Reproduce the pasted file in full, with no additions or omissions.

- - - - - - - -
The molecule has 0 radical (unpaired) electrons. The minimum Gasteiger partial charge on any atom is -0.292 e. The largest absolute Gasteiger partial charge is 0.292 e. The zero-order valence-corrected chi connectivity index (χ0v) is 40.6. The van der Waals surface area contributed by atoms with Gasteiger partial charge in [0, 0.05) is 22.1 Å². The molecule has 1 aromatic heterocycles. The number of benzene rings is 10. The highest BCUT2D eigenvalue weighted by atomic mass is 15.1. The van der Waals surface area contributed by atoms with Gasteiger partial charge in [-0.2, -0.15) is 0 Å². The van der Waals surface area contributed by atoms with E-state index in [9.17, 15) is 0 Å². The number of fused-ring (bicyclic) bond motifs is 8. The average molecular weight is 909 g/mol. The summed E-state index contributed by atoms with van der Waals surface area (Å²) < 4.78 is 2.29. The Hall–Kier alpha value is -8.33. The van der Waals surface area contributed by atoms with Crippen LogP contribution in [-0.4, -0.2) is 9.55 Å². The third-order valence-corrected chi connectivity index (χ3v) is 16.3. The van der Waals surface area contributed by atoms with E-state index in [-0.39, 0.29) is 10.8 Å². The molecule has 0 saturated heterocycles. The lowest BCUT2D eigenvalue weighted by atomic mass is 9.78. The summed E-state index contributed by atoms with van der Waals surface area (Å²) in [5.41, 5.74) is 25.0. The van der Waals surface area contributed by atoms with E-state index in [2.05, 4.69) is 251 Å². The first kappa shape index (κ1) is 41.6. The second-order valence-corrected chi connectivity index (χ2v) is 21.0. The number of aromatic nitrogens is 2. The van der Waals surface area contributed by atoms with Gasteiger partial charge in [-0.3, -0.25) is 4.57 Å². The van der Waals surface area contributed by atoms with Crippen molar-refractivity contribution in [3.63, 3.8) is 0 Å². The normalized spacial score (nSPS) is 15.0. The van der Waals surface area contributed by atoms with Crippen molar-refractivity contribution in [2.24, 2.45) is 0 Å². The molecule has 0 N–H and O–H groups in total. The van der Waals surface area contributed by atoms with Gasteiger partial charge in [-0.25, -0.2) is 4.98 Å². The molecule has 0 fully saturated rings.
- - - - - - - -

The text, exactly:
The molecule has 0 radical (unpaired) electrons. The minimum Gasteiger partial charge on any atom is -0.292 e. The largest absolute Gasteiger partial charge is 0.292 e. The zero-order valence-corrected chi connectivity index (χ0v) is 40.6. The van der Waals surface area contributed by atoms with Gasteiger partial charge in [0, 0.05) is 22.1 Å². The molecule has 1 aromatic heterocycles. The number of benzene rings is 10. The highest BCUT2D eigenvalue weighted by atomic mass is 15.1. The van der Waals surface area contributed by atoms with Gasteiger partial charge in [-0.2, -0.15) is 0 Å². The van der Waals surface area contributed by atoms with E-state index in [9.17, 15) is 0 Å². The number of fused-ring (bicyclic) bond motifs is 8. The average molecular weight is 909 g/mol. The summed E-state index contributed by atoms with van der Waals surface area (Å²) < 4.78 is 2.29. The Hall–Kier alpha value is -8.33. The van der Waals surface area contributed by atoms with Crippen LogP contribution in [-0.4, -0.2) is 9.55 Å². The third-order valence-corrected chi connectivity index (χ3v) is 16.3. The van der Waals surface area contributed by atoms with E-state index in [-0.39, 0.29) is 10.8 Å². The molecule has 0 saturated heterocycles. The lowest BCUT2D eigenvalue weighted by atomic mass is 9.78. The summed E-state index contributed by atoms with van der Waals surface area (Å²) in [5.41, 5.74) is 25.0. The van der Waals surface area contributed by atoms with E-state index in [2.05, 4.69) is 251 Å². The first kappa shape index (κ1) is 41.6. The second-order valence-corrected chi connectivity index (χ2v) is 21.0. The number of aromatic nitrogens is 2. The van der Waals surface area contributed by atoms with Gasteiger partial charge in [-0.3, -0.25) is 4.57 Å². The van der Waals surface area contributed by atoms with Crippen molar-refractivity contribution in [3.63, 3.8) is 0 Å². The normalized spacial score (nSPS) is 15.0. The van der Waals surface area contributed by atoms with Crippen molar-refractivity contribution in [2.24, 2.45) is 0 Å². The molecule has 0 N–H and O–H groups in total. The van der Waals surface area contributed by atoms with Gasteiger partial charge in [-0.25, -0.2) is 4.98 Å². The molecule has 0 fully saturated rings.